$16,540 - $25,216

2015 Ford Edge Performance Review

Note: This performance review was created when the 2015 Ford Edge was new.


Performance: 8.3

Reviewers agree that the all-new 2015 Ford Edge provides a good balance between ride comfort and handling poise. The Edge has great fuel economy with the base turbocharged four-cylinder engine. Some critics note that acceleration is adequate with the base engine, but several add that the V6 models provide more satisfying performance, especially the twin-turbocharged Sport model.

  • "This new generation of Ford's midsize crossover SUV has been tuned to deliver livelier manners thanks to a new body structure and redesigned suspension, though its ride quality favors comfort over performance." -- Kelley Blue Book
  • "The 2015 Edge's swiftness is helped by a structure 50 pounds lighter and all-new independent rear suspension, and although it's still a top-heavy people-mover (of course), on curvaceous pavement cutting through the Tonto National Forest, both flavors of the Edge responded deftly with a sense of refined sturdiness." -- Motor Trend
  • "This new Edge feels far more composed in both the way it rides and handles." -- Autoblog
  • "On the one hand, it offers lane-keeping assist, adaptive cruise control, parallel and perpendicular parking help for the non-interested driver. On the other hand, the 315-hp, 350-lb-ft, 2.7-liter EcoBoost-equipped all-wheel drive Edge Sport is a straight-up blast to drive." -- AutoWeek

Acceleration and Power

The 2015 Ford Edge SE, SEL and Titanium trims come with a turbocharged 2.0-liter four-cylinder engine that makes 245 horsepower. Those trims are also available with a 3.5-liter V6 that produces 280 horsepower. The Sport trim comes with a twin-turbocharged 2.7-liter V6 that generates 315 horsepower. Every trim comes with a six-speed automatic transmission. The base 2015 Edge gets an EPA-estimated 20/30 mpg city/highway, which is very good for the class.

Most reviewers write that the base engine should provide sufficient power for most Edge shoppers. However, some note that acceleration isn't particularly impressive, adding that you have to floor the gas pedal to maintain highway speeds on steep hills. Some critics note that the mid-level V6 feels more responsive. Automotive journalists agree that the Edge Sport's twin-turbo V6 sounds great and provides strong acceleration, and they add that the transmission shifts smoothly.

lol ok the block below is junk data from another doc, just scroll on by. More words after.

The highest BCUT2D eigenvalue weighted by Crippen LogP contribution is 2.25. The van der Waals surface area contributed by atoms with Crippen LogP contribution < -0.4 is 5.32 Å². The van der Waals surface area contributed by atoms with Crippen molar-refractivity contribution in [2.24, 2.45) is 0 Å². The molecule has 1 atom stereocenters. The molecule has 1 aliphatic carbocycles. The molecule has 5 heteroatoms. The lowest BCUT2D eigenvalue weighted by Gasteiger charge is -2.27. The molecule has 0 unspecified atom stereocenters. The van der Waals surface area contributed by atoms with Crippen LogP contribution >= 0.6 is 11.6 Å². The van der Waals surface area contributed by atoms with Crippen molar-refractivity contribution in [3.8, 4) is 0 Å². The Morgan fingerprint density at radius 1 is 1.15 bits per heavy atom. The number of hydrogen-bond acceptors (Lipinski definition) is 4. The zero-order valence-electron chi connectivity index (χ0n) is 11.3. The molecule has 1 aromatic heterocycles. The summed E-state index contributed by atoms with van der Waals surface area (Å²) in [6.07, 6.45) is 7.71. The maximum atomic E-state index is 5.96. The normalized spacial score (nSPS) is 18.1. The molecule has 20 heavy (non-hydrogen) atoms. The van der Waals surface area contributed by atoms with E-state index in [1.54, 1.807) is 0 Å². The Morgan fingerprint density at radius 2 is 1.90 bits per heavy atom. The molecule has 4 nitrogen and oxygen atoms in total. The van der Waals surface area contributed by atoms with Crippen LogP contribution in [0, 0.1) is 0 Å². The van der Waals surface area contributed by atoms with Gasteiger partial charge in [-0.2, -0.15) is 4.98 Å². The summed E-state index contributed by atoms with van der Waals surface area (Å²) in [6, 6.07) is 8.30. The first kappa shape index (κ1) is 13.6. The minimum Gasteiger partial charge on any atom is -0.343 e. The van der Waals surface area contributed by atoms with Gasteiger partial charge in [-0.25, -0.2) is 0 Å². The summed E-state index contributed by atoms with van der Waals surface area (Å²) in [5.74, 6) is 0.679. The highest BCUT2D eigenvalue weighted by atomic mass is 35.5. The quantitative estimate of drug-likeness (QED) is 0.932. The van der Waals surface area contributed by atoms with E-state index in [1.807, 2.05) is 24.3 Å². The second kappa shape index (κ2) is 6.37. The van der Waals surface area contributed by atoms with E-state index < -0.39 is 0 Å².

• "This engine is probably adequate for the average 2015 Ford Edge buyer. It steps out into traffic decently enough, though probably with a 0-60 mph time that might seem of a different age. On the steep uphill highway roads outside of Phoenix, it gets the job done only if you bury your right New Balance to the carpet." -- Automobile Magazine (2.0-liter four-cylinder)
  • "… the Edge's 2.0T is not a performer, despite producing more than 120 hp per liter. According to our wristwatch, it takes around ten seconds to hit 60 miles per hour, likely thanks to the crossover's 4,060-pound curb weight. The soft throttle response doesn't help with the lack of off-the-line speed, either." -- Autoblog
  • "The 3.5-liter V-6 offers better throttle response and a more linear power delivery, and so it seems like $425 well spent, especially compared with the much higher cost of the Sport." -- Car and Driver
  • "For drivers seeking higher performance, the Ford Edge Sport delivers with a 2.7-liter turbocharged V6 that replaces the former 3.7-liter naturally aspirated V6. With 315 horsepower, this top model has quick acceleration and a gratifying sound." -- Kelley Blue Book
  • "The Edge now comes standard with paddle shifters, which are quick to change gears both up and down, and Ford's standard six-speed SelectShift automatic remains smooth when it's left to do the shifting." -- AutoWeek

Handling and Braking

Every 2015 Ford Edge trim comes standard with front-wheel drive and is available with all-wheel drive. Critics say the Edge offers a smooth ride and poised handling. They add that the Sport model has even more responsive handling. According to reviewers, the Edge's steering is numb at lower speeds, but also very light, which makes it easy to maneuver in a parking lot. They say the steering feels sharper at higher speeds.

  • "Ride and handling are balanced nicely and feel as they should in this CUV. You won't carve up any overly tight roads -- construction kept us off them -- and on moderately tight roads, you can maintain a brisk pace." -- Automobile Magazine
  • "The thin steering wheel uses Ford's EPAS electronic power steering system. It's nice and easy in the parking lot-a good thing when going parallel-but tightens up significantly on the highway. Even in high-speed corners, the Edge feels supremely, and surprisingly, planted." -- AutoWeek
  • "Predictably, the Edge Sport was even defter yet, given its 265/40R21 Pirelli Scorpion Verde all-season tires, 10 percent stiffer springs, monotube rear dampers, and thicker anti-roll bars." -- Motor Trend
  • "The hydraulic [steering] rack has been ditched in favor of a trendy electric power-assisted setup that's both light and particularly numb. It's nicely behaved at higher speeds, though, allowing precise inputs despite the lack of effort." -- Autoblog

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